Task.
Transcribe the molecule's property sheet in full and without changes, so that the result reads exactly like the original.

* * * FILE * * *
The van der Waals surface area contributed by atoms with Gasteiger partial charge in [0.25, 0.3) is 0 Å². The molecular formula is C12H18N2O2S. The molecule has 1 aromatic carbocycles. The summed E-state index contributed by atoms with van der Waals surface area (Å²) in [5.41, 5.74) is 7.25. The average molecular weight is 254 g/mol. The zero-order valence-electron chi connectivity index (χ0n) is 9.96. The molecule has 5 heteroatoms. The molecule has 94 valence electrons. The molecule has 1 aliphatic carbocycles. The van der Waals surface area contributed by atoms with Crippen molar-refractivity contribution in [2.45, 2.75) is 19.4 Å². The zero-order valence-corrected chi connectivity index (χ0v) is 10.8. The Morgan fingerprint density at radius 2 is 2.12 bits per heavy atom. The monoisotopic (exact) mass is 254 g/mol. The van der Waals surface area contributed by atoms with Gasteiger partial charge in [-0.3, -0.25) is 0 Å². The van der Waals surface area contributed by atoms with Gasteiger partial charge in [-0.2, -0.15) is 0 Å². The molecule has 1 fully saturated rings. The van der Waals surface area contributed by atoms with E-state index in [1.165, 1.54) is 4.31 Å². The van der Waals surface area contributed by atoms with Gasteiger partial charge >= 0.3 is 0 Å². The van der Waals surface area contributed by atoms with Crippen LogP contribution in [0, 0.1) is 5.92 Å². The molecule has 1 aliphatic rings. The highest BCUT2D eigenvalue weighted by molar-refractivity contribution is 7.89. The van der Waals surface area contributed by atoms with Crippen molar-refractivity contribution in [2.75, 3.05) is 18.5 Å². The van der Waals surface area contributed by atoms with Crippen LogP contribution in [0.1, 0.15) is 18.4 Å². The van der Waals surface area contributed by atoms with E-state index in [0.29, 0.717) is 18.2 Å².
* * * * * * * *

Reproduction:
The van der Waals surface area contributed by atoms with Gasteiger partial charge in [0.25, 0.3) is 0 Å². The molecular formula is C12H18N2O2S. The molecule has 1 aromatic carbocycles. The summed E-state index contributed by atoms with van der Waals surface area (Å²) in [5.41, 5.74) is 7.25. The average molecular weight is 254 g/mol. The zero-order valence-electron chi connectivity index (χ0n) is 9.96. The molecule has 5 heteroatoms. The molecule has 94 valence electrons. The molecule has 1 aliphatic carbocycles. The van der Waals surface area contributed by atoms with Crippen molar-refractivity contribution in [2.45, 2.75) is 19.4 Å². The zero-order valence-corrected chi connectivity index (χ0v) is 10.8. The Morgan fingerprint density at radius 2 is 2.12 bits per heavy atom. The monoisotopic (exact) mass is 254 g/mol. The van der Waals surface area contributed by atoms with Gasteiger partial charge in [-0.3, -0.25) is 0 Å². The van der Waals surface area contributed by atoms with Gasteiger partial charge in [-0.2, -0.15) is 0 Å². The molecule has 1 fully saturated rings. The van der Waals surface area contributed by atoms with E-state index in [1.165, 1.54) is 4.31 Å². The van der Waals surface area contributed by atoms with Gasteiger partial charge >= 0.3 is 0 Å². The van der Waals surface area contributed by atoms with Crippen LogP contribution in [0, 0.1) is 5.92 Å². The molecule has 1 aliphatic rings. The highest BCUT2D eigenvalue weighted by molar-refractivity contribution is 7.89. The van der Waals surface area contributed by atoms with Crippen molar-refractivity contribution in [2.75, 3.05) is 18.5 Å². The van der Waals surface area contributed by atoms with Crippen LogP contribution in [0.1, 0.15) is 18.4 Å². The van der Waals surface area contributed by atoms with E-state index in [0.29, 0.717) is 18.2 Å².